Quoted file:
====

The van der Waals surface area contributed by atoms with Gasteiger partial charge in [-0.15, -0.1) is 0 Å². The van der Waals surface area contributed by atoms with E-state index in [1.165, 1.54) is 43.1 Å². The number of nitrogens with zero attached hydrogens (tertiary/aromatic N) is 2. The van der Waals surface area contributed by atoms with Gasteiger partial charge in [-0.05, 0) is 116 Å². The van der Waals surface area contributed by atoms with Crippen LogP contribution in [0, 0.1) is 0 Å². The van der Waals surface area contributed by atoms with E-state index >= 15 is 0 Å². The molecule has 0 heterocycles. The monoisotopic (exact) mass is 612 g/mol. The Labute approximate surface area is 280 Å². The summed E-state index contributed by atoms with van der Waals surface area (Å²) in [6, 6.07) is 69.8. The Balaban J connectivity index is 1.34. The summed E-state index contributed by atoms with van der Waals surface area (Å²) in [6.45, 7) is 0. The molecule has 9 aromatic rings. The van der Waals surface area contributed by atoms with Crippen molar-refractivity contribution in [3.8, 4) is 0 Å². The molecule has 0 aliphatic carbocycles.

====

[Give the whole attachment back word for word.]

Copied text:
The van der Waals surface area contributed by atoms with Gasteiger partial charge in [-0.15, -0.1) is 0 Å². The van der Waals surface area contributed by atoms with E-state index in [1.165, 1.54) is 43.1 Å². The number of nitrogens with zero attached hydrogens (tertiary/aromatic N) is 2. The van der Waals surface area contributed by atoms with Gasteiger partial charge in [-0.05, 0) is 116 Å². The van der Waals surface area contributed by atoms with Crippen LogP contribution in [0, 0.1) is 0 Å². The van der Waals surface area contributed by atoms with E-state index >= 15 is 0 Å². The molecule has 0 heterocycles. The monoisotopic (exact) mass is 612 g/mol. The Labute approximate surface area is 280 Å². The summed E-state index contributed by atoms with van der Waals surface area (Å²) in [6, 6.07) is 69.8. The Balaban J connectivity index is 1.34. The summed E-state index contributed by atoms with van der Waals surface area (Å²) in [6.45, 7) is 0. The molecule has 9 aromatic rings. The van der Waals surface area contributed by atoms with Crippen molar-refractivity contribution in [3.8, 4) is 0 Å². The molecule has 0 aliphatic carbocycles.